# Isometries (Translations)

1. Mar 31, 2009

### zcdfhn

Prove that every non-zero translation Tb is a composition of two reflections in lines which are perpendicular to the direction of vector b.

Note: Tb(z) = z+b where z,b$$\in$$C

My guess at how to start this is to assume b = rei$$\theta$$ where r = |b| and $$\theta$$=arg b, so then the direction of b is b/|b| = ei$$\theta$$. Therefore the unit vector with the direction orthogonal to b would be c = ei($$\theta$$ + $$\pi$$/2). From there, I am shaky about what to do. I attempted to create two reflection f,g that reflection over lines with the same direction as c and I attempted to do g$$\circ$$f and I should end up with Tb but my work gets more and more complicated.

Thanks for your help.

Last edited: Mar 31, 2009
2. Mar 31, 2009

### Dick

What kind of formula do you know for a reflection? The reflections you are talking about not just reflections through the origin. You'll never get a translation out of that.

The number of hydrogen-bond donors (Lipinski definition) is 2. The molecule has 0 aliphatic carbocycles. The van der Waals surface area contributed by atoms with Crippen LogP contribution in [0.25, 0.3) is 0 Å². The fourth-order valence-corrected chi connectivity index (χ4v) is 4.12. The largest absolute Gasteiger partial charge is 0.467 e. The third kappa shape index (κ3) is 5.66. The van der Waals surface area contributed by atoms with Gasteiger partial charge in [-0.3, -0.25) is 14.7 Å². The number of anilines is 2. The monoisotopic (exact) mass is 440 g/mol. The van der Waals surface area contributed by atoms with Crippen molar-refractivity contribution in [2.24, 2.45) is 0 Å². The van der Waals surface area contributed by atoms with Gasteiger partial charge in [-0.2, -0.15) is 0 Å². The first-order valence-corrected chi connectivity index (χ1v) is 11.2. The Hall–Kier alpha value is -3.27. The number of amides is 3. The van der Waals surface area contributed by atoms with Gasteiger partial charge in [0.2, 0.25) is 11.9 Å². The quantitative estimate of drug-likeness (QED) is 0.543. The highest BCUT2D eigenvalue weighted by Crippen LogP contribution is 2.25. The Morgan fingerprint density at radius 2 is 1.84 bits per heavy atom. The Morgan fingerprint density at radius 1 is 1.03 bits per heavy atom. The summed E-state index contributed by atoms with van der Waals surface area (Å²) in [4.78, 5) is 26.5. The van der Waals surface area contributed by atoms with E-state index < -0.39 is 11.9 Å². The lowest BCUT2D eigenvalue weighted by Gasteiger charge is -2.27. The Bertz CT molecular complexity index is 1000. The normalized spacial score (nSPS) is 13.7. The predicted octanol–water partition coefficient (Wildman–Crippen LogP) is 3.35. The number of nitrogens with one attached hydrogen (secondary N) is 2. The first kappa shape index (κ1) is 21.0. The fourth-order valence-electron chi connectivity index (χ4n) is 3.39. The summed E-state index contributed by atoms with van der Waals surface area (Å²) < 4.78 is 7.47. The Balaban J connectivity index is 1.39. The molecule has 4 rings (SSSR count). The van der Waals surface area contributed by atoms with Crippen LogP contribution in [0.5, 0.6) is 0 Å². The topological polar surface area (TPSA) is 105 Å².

3. Mar 31, 2009

### zcdfhn

I know M(z) = a(z-bar)+b, where |a| = 1 and a $$\neq$$ 1, a(b-bar) + b = 0

and i also know M(z) = z0 + ei2$$\eta$$(zbar - z0bar)

4. Apr 1, 2009

### HallsofIvy

Staff Emeritus
You seem to be confusing "reflection" with "rotation". $re^{i\theta}$ will give a rotation by angle $\theta$ together with an expansion (or contraction) by r, not a reflection. Given any point p, draw the straight line between p and Tb(p) and draw lines L1 and L2 perpendicular to that line 1/3 and 3/4 of the way between p and Tb(p). If R1 is reflection in L1, R1(p) will be the point, p2, exactly half way between p and Tb[/sup](p), and reflection of p2 in L2 will be Tb will be Tb(p) itself. Show that successive reflections of any point x in L1 and then L2 will give Tb[/sup](x).

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